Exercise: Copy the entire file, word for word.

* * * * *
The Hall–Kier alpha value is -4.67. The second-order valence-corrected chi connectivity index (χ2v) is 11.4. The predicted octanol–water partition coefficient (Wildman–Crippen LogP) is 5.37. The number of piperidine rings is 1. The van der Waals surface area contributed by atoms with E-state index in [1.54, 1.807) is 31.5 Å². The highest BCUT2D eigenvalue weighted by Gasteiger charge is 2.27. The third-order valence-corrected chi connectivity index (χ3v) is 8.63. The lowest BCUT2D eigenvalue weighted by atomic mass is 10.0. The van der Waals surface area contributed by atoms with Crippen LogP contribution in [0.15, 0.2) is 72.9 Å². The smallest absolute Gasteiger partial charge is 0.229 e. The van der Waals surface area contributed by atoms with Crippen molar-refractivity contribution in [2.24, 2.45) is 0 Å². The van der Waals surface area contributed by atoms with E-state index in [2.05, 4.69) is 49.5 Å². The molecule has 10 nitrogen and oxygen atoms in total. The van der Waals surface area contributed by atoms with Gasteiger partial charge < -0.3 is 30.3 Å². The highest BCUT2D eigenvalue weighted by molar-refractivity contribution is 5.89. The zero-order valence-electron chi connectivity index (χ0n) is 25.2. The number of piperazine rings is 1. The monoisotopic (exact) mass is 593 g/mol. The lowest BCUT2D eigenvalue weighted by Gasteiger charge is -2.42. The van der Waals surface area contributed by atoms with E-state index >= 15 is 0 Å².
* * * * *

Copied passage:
The Hall–Kier alpha value is -4.67. The second-order valence-corrected chi connectivity index (χ2v) is 11.4. The predicted octanol–water partition coefficient (Wildman–Crippen LogP) is 5.37. The number of piperidine rings is 1. The van der Waals surface area contributed by atoms with E-state index in [1.54, 1.807) is 31.5 Å². The highest BCUT2D eigenvalue weighted by Gasteiger charge is 2.27. The third-order valence-corrected chi connectivity index (χ3v) is 8.63. The lowest BCUT2D eigenvalue weighted by atomic mass is 10.0. The van der Waals surface area contributed by atoms with Crippen LogP contribution in [0.15, 0.2) is 72.9 Å². The smallest absolute Gasteiger partial charge is 0.229 e. The van der Waals surface area contributed by atoms with Crippen molar-refractivity contribution in [2.24, 2.45) is 0 Å². The van der Waals surface area contributed by atoms with E-state index in [2.05, 4.69) is 49.5 Å². The molecule has 10 nitrogen and oxygen atoms in total. The van der Waals surface area contributed by atoms with Gasteiger partial charge < -0.3 is 30.3 Å². The highest BCUT2D eigenvalue weighted by molar-refractivity contribution is 5.89. The zero-order valence-electron chi connectivity index (χ0n) is 25.2. The number of piperazine rings is 1. The monoisotopic (exact) mass is 593 g/mol. The lowest BCUT2D eigenvalue weighted by Gasteiger charge is -2.42. The van der Waals surface area contributed by atoms with E-state index >= 15 is 0 Å².